Ken McLeod, the manager of an apartment building on North Poinsettia Place where Dorothee Burkhart and her son once lived, said Dorothee Burkhart paid $1,200 monthly rent after moving in to the one-bedroom apartment but balked at a supplemental city fee of $2.96.
McLeod said he showed her the lease agreement explaining the fee, but she accused him of trying to extort her, at one point writing him a letter calling him a “monster.”
Like her son, Dorothee Burkhart remains an enigma. Court documents, for instance, describe her as a German national, but in court, she spoke German as haltingly as English, and at a previous hearing had been granted a Russian-language interpreter. She described herself to a former landlord as “Canadian German.”
Victoria Nuland, a U.S. State Department spokeswoman, said it was also unclear how the Burkharts had gained entry to the United States. Federal immigration officials said they believed Harry Burkhart was in the United States with a legal visa that is due to expire in two weeks. But authorities could not find a visa file for Dorothee Burkhart.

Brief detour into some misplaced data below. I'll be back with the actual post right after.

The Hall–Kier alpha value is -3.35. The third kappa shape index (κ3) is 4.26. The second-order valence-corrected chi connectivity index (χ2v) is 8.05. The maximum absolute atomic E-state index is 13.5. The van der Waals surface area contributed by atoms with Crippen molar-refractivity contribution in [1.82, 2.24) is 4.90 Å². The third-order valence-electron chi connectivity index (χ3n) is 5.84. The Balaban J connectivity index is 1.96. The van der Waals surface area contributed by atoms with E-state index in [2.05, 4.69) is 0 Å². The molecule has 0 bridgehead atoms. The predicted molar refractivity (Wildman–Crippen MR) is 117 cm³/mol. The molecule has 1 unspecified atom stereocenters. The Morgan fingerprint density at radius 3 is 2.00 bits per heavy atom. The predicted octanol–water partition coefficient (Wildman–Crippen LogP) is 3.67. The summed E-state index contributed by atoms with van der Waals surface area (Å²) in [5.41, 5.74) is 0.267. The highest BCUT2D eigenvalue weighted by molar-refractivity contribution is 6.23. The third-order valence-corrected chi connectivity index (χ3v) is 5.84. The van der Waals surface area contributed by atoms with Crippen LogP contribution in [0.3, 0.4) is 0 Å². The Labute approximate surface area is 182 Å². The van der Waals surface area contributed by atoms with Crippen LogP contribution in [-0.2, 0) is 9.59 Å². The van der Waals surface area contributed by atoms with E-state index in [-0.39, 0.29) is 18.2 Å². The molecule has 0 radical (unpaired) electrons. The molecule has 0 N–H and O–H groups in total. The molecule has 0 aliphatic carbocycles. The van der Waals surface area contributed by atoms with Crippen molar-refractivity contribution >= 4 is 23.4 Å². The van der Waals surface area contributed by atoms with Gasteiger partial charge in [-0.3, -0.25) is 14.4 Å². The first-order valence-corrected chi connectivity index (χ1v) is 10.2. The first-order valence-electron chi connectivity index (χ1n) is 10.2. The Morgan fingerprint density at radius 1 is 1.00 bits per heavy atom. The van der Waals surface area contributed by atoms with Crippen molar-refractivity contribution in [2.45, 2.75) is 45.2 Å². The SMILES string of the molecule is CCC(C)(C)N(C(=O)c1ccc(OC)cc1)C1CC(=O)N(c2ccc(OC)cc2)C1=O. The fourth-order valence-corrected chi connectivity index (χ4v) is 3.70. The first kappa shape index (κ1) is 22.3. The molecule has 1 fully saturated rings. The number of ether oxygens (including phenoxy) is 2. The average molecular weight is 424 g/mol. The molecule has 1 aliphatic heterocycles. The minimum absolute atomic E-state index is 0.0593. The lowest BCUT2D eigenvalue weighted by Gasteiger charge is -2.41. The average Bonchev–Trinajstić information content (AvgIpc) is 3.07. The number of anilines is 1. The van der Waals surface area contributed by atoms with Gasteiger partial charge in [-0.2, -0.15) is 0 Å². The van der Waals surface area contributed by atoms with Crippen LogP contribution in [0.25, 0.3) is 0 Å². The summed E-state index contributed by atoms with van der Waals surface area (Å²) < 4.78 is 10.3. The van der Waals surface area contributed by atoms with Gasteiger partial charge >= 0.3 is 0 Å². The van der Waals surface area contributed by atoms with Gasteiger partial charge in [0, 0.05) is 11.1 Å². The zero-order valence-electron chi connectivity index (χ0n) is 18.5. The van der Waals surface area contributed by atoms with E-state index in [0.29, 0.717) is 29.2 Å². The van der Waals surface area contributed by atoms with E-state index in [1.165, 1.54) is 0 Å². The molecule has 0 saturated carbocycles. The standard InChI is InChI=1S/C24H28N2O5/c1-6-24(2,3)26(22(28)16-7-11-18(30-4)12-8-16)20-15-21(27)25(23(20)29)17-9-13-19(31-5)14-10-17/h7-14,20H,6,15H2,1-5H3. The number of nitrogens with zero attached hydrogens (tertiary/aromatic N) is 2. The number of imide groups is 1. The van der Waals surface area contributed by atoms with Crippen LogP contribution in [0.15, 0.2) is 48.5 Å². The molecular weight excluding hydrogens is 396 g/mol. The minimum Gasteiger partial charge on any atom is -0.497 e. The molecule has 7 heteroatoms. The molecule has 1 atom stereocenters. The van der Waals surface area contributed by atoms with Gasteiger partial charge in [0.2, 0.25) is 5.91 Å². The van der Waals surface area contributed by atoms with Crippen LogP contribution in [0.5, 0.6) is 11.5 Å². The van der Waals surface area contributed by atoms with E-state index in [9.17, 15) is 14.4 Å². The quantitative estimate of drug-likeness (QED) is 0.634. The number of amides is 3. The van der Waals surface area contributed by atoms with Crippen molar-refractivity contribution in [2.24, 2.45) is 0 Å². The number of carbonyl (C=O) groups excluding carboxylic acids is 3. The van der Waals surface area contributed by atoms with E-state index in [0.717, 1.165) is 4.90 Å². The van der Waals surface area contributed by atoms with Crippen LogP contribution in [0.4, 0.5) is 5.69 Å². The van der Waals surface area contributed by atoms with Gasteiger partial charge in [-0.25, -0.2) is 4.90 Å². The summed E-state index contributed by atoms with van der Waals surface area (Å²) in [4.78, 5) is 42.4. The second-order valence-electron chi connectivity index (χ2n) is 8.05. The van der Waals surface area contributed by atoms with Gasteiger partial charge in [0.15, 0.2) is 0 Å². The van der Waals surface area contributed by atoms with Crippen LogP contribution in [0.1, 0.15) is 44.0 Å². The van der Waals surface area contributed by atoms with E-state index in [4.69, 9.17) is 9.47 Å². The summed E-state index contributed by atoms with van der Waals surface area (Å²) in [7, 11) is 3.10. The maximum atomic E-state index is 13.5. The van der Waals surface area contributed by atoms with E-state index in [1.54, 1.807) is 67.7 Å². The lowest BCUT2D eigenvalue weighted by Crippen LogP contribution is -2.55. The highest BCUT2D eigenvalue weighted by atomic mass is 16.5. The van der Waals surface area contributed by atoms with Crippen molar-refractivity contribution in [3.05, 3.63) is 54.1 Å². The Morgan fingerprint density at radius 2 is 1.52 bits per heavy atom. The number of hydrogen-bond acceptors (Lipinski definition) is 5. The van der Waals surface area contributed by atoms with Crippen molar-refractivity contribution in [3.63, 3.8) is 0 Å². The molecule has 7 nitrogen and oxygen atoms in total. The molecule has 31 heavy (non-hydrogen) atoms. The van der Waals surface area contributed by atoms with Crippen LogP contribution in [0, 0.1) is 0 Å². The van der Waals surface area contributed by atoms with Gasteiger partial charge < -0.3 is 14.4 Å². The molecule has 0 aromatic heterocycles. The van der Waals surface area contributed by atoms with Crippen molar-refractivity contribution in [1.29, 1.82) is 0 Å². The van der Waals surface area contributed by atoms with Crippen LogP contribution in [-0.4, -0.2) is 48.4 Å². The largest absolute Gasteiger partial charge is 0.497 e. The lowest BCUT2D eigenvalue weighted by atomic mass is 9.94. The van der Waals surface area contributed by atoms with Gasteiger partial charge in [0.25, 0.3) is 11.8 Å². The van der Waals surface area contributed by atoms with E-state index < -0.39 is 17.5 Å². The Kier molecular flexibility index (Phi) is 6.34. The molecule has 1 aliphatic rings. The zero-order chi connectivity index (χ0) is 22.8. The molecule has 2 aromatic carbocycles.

Dorothee Burkhart was in Frankfurt as recently as October, court papers said, before flying into Las Vegas and then accompanying her son to the German Consulate in Los Angeles to renew her son’s passport. But immigration officials said Tuesday that the court document is incorrect and that the last time she entered the country was in 2007.
Meanwhile, she appears to have created a business offering “sensual Tantra massage.”
A website listing Dorothee Burkhart as administrator and the address she and her son shared on Sunset Boulevard says that a woman named “Annabelle” provides “soul-relaxation massage.” The site’s advertisements also note the masseuse’s “curvaceous body shape.”
Los Angeles Times staff writers Paul Richter in Washington and Ari Bloomekatz, Paloma Esquivel, Joel Rubin , Ann M. Simmons, Garrett Therolf and Richard Winton in Los Angeles contributed to this report.